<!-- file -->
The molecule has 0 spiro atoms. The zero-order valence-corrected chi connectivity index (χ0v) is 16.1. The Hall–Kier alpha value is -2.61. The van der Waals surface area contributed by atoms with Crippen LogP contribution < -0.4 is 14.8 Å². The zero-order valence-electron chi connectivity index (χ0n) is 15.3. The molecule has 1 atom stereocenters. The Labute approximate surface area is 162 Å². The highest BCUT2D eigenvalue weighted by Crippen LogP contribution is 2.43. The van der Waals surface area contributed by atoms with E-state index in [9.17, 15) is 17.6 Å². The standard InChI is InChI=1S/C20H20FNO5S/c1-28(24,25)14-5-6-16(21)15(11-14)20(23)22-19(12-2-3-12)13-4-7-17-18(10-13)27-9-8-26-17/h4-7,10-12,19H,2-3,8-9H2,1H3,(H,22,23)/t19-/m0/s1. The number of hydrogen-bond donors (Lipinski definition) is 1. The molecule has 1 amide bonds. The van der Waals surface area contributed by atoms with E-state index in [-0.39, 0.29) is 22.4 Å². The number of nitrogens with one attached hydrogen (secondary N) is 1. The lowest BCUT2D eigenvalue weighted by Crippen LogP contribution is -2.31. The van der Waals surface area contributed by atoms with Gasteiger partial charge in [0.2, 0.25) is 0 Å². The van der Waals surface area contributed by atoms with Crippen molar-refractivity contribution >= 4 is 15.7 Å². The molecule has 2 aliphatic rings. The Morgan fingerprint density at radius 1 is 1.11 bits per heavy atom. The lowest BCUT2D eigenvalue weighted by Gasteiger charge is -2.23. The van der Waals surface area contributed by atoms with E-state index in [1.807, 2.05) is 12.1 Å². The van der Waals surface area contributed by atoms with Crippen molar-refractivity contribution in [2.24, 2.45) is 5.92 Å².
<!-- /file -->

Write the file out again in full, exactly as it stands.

The molecule has 0 spiro atoms. The zero-order valence-corrected chi connectivity index (χ0v) is 16.1. The Hall–Kier alpha value is -2.61. The van der Waals surface area contributed by atoms with Crippen LogP contribution < -0.4 is 14.8 Å². The zero-order valence-electron chi connectivity index (χ0n) is 15.3. The molecule has 1 atom stereocenters. The Labute approximate surface area is 162 Å². The highest BCUT2D eigenvalue weighted by Crippen LogP contribution is 2.43. The van der Waals surface area contributed by atoms with E-state index in [9.17, 15) is 17.6 Å². The standard InChI is InChI=1S/C20H20FNO5S/c1-28(24,25)14-5-6-16(21)15(11-14)20(23)22-19(12-2-3-12)13-4-7-17-18(10-13)27-9-8-26-17/h4-7,10-12,19H,2-3,8-9H2,1H3,(H,22,23)/t19-/m0/s1. The number of hydrogen-bond donors (Lipinski definition) is 1. The molecule has 1 amide bonds. The van der Waals surface area contributed by atoms with E-state index in [-0.39, 0.29) is 22.4 Å². The number of nitrogens with one attached hydrogen (secondary N) is 1. The lowest BCUT2D eigenvalue weighted by Crippen LogP contribution is -2.31. The van der Waals surface area contributed by atoms with Gasteiger partial charge in [0.2, 0.25) is 0 Å². The van der Waals surface area contributed by atoms with Crippen molar-refractivity contribution >= 4 is 15.7 Å². The molecule has 2 aliphatic rings. The Morgan fingerprint density at radius 1 is 1.11 bits per heavy atom. The lowest BCUT2D eigenvalue weighted by Gasteiger charge is -2.23. The van der Waals surface area contributed by atoms with E-state index in [1.807, 2.05) is 12.1 Å². The van der Waals surface area contributed by atoms with Crippen molar-refractivity contribution in [2.24, 2.45) is 5.92 Å².